As the world continues to contemplate the Gaza flotilla and lays more criticism on Israel, Turkey is dealing with its own military onslaught. This weekend, a serious escalation took place in the Turkish army’s strategy against Kurdish rebel targets inside Iraq. Regarding this, commentators in Europe and the United States have begun questioning: What needs to be done with regard to Turkey’s aspirations to spread its influence eastward?
Yesterday, Turkish warplanes again attacked targets in northern Iraq, claiming they were Kurdish rebel bases, part of the PKK Kurdish rebel group. The bombing was part of a response to a rebel attack on a Turkish position, in the aftermath of which 9 Turkish soldiers and 12 Kurdish rebels were killed.
Preceding this was a ground attack that began two days ago in which armored personnel carriers carrying Turkish special forces pushed their way into Iraqi territory (the APC’s were visible in pictures of the battlefield armed with Israeli defense systems). All in all, according to the Turkish army, more than 40 Turkish soldiers and 120 Kurdish rebels have been killed in the last three months.
The PKK has for years been listed as a terrorist group—both by the European Union and by the United States. Both have given Turkey military and intelligence assistance in her war to eradicate the Kurds, who claim autonomy on the southeastern region of Turkey. Among the allies that armed Turkey for this war, Israel has a seat of honor, whose homemade UAV’s were sent to gather intelligence on the rebel’s bases.Frustrated by Europe
But all this belongs to days long since gone. Presently, the map of interests has changed and the escalation in tensions with the Kurds is being seen as another piece of the puzzle that makes up what is now being termed “Neo Ottomanism.” Meaning, the aspiration of Erdogan’s Turkey to expand eastward and renew the days of the Ottoman Empire, which controlled huge territories in the Middle East, the Balkans, and Europe, for hundreds of years until it was beaten in World War I.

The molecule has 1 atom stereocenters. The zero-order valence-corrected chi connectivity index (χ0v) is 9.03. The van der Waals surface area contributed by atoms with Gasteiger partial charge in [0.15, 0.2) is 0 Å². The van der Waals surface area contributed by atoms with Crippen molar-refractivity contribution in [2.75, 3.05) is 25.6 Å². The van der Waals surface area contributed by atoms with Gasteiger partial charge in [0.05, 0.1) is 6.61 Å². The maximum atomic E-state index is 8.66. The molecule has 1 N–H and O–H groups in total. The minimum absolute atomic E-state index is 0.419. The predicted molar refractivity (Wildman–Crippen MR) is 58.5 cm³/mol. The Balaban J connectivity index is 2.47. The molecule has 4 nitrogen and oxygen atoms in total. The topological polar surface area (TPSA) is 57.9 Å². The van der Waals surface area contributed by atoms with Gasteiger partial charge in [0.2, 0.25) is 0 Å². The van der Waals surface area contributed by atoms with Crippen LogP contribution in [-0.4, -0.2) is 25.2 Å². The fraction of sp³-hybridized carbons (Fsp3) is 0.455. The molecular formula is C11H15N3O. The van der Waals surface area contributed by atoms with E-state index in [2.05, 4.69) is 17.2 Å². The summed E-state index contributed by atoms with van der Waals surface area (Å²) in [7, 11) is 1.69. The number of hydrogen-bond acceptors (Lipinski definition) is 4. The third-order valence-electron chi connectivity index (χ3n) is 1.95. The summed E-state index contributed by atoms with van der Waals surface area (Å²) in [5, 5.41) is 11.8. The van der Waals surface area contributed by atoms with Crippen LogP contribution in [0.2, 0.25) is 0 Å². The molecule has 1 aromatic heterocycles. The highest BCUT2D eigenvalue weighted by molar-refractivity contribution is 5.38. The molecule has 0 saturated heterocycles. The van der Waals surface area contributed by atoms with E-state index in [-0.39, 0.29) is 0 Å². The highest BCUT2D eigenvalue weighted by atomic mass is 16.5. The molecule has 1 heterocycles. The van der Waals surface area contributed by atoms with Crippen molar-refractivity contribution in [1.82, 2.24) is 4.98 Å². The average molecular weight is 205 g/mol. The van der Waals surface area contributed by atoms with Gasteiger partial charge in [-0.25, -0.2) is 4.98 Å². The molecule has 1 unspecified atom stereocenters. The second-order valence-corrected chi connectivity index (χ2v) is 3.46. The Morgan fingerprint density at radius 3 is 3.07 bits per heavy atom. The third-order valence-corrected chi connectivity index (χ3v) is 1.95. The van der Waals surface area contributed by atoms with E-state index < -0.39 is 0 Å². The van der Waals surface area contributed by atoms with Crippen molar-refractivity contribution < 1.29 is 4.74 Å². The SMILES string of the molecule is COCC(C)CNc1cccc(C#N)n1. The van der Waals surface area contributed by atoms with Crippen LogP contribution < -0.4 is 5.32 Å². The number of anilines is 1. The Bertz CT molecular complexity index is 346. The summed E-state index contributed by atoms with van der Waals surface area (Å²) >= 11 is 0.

Some of the commentators believe that this is a chicken and the egg issue. That is to say, that Turkey’s giving the cold shoulder to the West came only after Turkey felt that there was no chance it would ever really belong to Europe.
“They got negative feedback again and again from the Europeans,” said David Kottel, director of the Institute for Turkish Studies in Washington. “They’re frustrated. They’ve given up on Europe.” According to him, Erdogan’s policies flow from a feeling that “if Europe doesn’t want us, let’s make friends with our neighbors.”A Slap in the Face to the United States
As the Arab world continues to applaud the new Turkish foreign policy, in the United States there is only confusion. They especially cannot digest the tightening of ties with Iran and Syria, which throughout the years were considered enemies. (It was only in 1998 that Turkey and Syria almost went to War.)
The latest slap in the face that the US got was the Turkish opposition in the Security Council on the sanctions vote against Iran, immediately after which came an official Turkish invitation for Iranian President Ahmadinejad to visit the country.
Jowal Brinkali, an American commentator, wrote last week that these two processes have left the American administration despaired and out of ideas. American Secretary of Defense Robert Gates also thinks that Europe gave Turkey no choice. “Turkey veered eastward, but in my opinion, she was forced there to a large extent,” he said. The European Union, of course, denies these accusations.
And maybe it all stems from internal political motivations? Erdogan will run once again in next year’s elections, and he has a vocal opposition. Only yesterday it was published that former diplomats sent him a letter in which they warned him that his warlike declarations could get Turkey into trouble. They, too, know: Erdogan learned that his voters love hearing tough words against Israel and the West.